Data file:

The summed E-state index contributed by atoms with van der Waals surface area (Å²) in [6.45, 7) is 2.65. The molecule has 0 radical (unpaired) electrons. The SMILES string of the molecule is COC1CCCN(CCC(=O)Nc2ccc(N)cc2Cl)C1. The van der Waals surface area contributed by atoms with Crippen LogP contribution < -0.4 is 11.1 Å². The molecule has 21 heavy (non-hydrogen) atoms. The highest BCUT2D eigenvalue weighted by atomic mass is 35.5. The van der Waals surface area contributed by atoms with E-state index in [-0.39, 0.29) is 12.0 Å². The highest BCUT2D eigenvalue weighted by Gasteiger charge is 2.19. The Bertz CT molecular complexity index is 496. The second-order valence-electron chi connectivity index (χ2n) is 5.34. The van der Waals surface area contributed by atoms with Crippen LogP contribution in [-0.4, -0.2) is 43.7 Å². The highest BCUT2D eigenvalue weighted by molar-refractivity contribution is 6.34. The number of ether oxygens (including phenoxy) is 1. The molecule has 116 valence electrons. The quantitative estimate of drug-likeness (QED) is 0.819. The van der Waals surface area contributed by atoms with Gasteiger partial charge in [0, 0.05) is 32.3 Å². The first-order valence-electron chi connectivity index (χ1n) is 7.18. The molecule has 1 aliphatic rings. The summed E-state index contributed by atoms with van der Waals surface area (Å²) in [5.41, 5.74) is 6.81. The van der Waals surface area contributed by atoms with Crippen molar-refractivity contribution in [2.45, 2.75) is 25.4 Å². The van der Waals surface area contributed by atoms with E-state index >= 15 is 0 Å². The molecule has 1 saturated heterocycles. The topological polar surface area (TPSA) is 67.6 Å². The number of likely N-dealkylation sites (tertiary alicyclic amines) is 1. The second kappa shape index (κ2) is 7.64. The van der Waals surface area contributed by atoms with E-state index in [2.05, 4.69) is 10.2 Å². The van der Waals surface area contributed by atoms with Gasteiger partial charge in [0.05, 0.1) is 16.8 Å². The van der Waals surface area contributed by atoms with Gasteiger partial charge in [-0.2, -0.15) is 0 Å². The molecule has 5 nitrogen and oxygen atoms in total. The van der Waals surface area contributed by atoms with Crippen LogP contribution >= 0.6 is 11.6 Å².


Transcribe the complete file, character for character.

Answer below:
The summed E-state index contributed by atoms with van der Waals surface area (Å²) in [6.45, 7) is 2.65. The molecule has 0 radical (unpaired) electrons. The SMILES string of the molecule is COC1CCCN(CCC(=O)Nc2ccc(N)cc2Cl)C1. The van der Waals surface area contributed by atoms with Crippen LogP contribution < -0.4 is 11.1 Å². The molecule has 21 heavy (non-hydrogen) atoms. The highest BCUT2D eigenvalue weighted by atomic mass is 35.5. The van der Waals surface area contributed by atoms with E-state index in [-0.39, 0.29) is 12.0 Å². The highest BCUT2D eigenvalue weighted by Gasteiger charge is 2.19. The Bertz CT molecular complexity index is 496. The second-order valence-electron chi connectivity index (χ2n) is 5.34. The van der Waals surface area contributed by atoms with Crippen LogP contribution in [-0.4, -0.2) is 43.7 Å². The highest BCUT2D eigenvalue weighted by molar-refractivity contribution is 6.34. The number of ether oxygens (including phenoxy) is 1. The molecule has 116 valence electrons. The quantitative estimate of drug-likeness (QED) is 0.819. The van der Waals surface area contributed by atoms with Gasteiger partial charge in [0, 0.05) is 32.3 Å². The first-order valence-electron chi connectivity index (χ1n) is 7.18. The molecule has 1 aliphatic rings. The summed E-state index contributed by atoms with van der Waals surface area (Å²) in [5.41, 5.74) is 6.81. The van der Waals surface area contributed by atoms with Crippen molar-refractivity contribution in [2.45, 2.75) is 25.4 Å². The van der Waals surface area contributed by atoms with E-state index >= 15 is 0 Å². The molecule has 1 saturated heterocycles. The topological polar surface area (TPSA) is 67.6 Å². The number of likely N-dealkylation sites (tertiary alicyclic amines) is 1. The second kappa shape index (κ2) is 7.64. The van der Waals surface area contributed by atoms with E-state index in [2.05, 4.69) is 10.2 Å². The van der Waals surface area contributed by atoms with Gasteiger partial charge in [0.05, 0.1) is 16.8 Å². The van der Waals surface area contributed by atoms with Gasteiger partial charge in [-0.2, -0.15) is 0 Å². The molecule has 5 nitrogen and oxygen atoms in total. The van der Waals surface area contributed by atoms with Crippen LogP contribution >= 0.6 is 11.6 Å².